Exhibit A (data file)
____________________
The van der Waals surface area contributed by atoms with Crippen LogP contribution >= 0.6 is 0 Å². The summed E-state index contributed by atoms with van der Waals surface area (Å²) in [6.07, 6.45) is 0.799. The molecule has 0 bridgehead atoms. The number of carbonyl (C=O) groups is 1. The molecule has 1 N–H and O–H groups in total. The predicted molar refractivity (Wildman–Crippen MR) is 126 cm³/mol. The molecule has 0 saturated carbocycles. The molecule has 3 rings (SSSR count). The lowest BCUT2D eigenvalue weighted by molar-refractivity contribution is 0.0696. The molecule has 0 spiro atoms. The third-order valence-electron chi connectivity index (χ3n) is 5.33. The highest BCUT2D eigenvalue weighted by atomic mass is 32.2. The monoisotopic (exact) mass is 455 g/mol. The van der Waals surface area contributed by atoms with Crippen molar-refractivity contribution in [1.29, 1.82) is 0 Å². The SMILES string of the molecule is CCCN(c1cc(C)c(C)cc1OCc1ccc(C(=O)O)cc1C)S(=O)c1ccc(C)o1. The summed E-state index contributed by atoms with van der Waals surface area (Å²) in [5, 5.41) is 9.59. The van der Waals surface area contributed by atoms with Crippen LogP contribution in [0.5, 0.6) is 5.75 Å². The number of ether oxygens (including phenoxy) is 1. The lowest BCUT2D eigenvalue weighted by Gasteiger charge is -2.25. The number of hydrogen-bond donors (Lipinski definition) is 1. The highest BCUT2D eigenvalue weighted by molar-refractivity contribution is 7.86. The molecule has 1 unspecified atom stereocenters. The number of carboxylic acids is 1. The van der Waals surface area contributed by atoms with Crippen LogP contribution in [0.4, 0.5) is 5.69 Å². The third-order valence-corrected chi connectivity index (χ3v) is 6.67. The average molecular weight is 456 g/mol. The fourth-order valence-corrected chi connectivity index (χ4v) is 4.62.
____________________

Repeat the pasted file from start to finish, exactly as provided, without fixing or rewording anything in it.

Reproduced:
The van der Waals surface area contributed by atoms with Crippen LogP contribution >= 0.6 is 0 Å². The summed E-state index contributed by atoms with van der Waals surface area (Å²) in [6.07, 6.45) is 0.799. The molecule has 0 bridgehead atoms. The number of carbonyl (C=O) groups is 1. The molecule has 1 N–H and O–H groups in total. The predicted molar refractivity (Wildman–Crippen MR) is 126 cm³/mol. The molecule has 0 saturated carbocycles. The molecule has 3 rings (SSSR count). The lowest BCUT2D eigenvalue weighted by molar-refractivity contribution is 0.0696. The molecule has 0 spiro atoms. The third-order valence-electron chi connectivity index (χ3n) is 5.33. The highest BCUT2D eigenvalue weighted by atomic mass is 32.2. The monoisotopic (exact) mass is 455 g/mol. The van der Waals surface area contributed by atoms with Crippen molar-refractivity contribution in [1.29, 1.82) is 0 Å². The SMILES string of the molecule is CCCN(c1cc(C)c(C)cc1OCc1ccc(C(=O)O)cc1C)S(=O)c1ccc(C)o1. The summed E-state index contributed by atoms with van der Waals surface area (Å²) in [5, 5.41) is 9.59. The van der Waals surface area contributed by atoms with Crippen LogP contribution in [0.5, 0.6) is 5.75 Å². The number of ether oxygens (including phenoxy) is 1. The lowest BCUT2D eigenvalue weighted by Gasteiger charge is -2.25. The number of hydrogen-bond donors (Lipinski definition) is 1. The highest BCUT2D eigenvalue weighted by molar-refractivity contribution is 7.86. The molecule has 1 unspecified atom stereocenters. The number of carboxylic acids is 1. The van der Waals surface area contributed by atoms with Crippen LogP contribution in [0.4, 0.5) is 5.69 Å². The third-order valence-corrected chi connectivity index (χ3v) is 6.67. The average molecular weight is 456 g/mol. The fourth-order valence-corrected chi connectivity index (χ4v) is 4.62.